Following a successful run in London, Jamie Lloyd’s production of Harold Pinter’s play has officially opened on Broadway. Love London Love Culture rounds up the reviews.
Variety: “Thanks to the precision of Lloyd’s direction, our eyes are always focused on the proper bit of minimalist action – a quick sideways glance, a casual crossing of the legs – while our heads are occupied with Pinter’s layered thoughts. Of all Pinter’s often-puzzling work, this play is the one that clearly speaks to you, thinks for you, and may even feel for you.”
Entertainment Weekly: “A production this minimalist depends on its performances. Hiddleston’s turn has the restraint and winning edge of a poker sharp. Robert often knows more than either his friend or wife suspects, giving him a power and calm unusual in a cuckolded husband; Hiddleston wields that advantage with a chilling smile. However, in the moment when his suspicions about his wife are confirmed, there is real emotion, teary eyes and all.”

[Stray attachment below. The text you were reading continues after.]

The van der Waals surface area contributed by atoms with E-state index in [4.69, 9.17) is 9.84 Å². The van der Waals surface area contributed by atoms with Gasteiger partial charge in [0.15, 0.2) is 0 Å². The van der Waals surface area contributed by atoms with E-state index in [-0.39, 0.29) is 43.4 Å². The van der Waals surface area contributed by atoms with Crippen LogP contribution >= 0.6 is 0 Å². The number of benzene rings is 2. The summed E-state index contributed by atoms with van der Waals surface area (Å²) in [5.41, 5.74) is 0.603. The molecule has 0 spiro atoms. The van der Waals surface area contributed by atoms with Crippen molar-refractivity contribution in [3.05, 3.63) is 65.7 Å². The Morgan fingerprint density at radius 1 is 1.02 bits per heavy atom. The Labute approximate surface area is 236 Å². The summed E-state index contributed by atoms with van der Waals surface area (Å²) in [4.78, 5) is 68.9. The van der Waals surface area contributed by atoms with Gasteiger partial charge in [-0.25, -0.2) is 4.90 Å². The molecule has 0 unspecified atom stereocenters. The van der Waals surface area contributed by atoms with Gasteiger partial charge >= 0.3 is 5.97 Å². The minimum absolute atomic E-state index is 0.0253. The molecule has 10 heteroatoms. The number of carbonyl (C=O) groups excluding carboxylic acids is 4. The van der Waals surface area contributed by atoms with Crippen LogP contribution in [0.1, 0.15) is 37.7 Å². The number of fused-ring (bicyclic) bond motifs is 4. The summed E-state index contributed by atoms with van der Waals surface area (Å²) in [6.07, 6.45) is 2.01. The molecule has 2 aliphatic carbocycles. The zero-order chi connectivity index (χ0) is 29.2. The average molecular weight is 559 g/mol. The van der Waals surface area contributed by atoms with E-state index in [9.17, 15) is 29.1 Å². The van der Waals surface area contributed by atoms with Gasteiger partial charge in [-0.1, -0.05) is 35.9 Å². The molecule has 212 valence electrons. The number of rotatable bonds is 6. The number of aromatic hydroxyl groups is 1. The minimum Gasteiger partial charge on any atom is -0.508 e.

Deadline: “Aching, wistful and wounding, the director’s staging of Betrayal presents three friends and lovers trapped in an undoing of their own making, their inevitable self-destruction no less powerful for showing itself before the happier days.”
Vogue.com: “With Hiddleston, the production also arrives with considerable star power behind it, but the tone of the Broadway Betrayal is anything but glitzy. This is pure Pinter.”
The Wrap: “Never do these design elements or Lloyd’s direction give any of these characters the chance to escape from each other. It’s the problem with being in an extramarital relationship: There’s never only two people in bed at the same time. Those other not-present partners have a way of hovering over the bed sheets. Lloyd’s direction puts that crowded predicament in boldface.”
The New York Times: “Mr. Lloyd’s interpretation balances surface elegance with an aching profundity, so that “Betrayal” becomes less about the anguish of love than of life itself.”
Hollywood Reporter: “Lloyd and his actors illuminate a glimmering darkness in the drama, a deeper well of sorrows that linger in the air even after the cast take their bows.”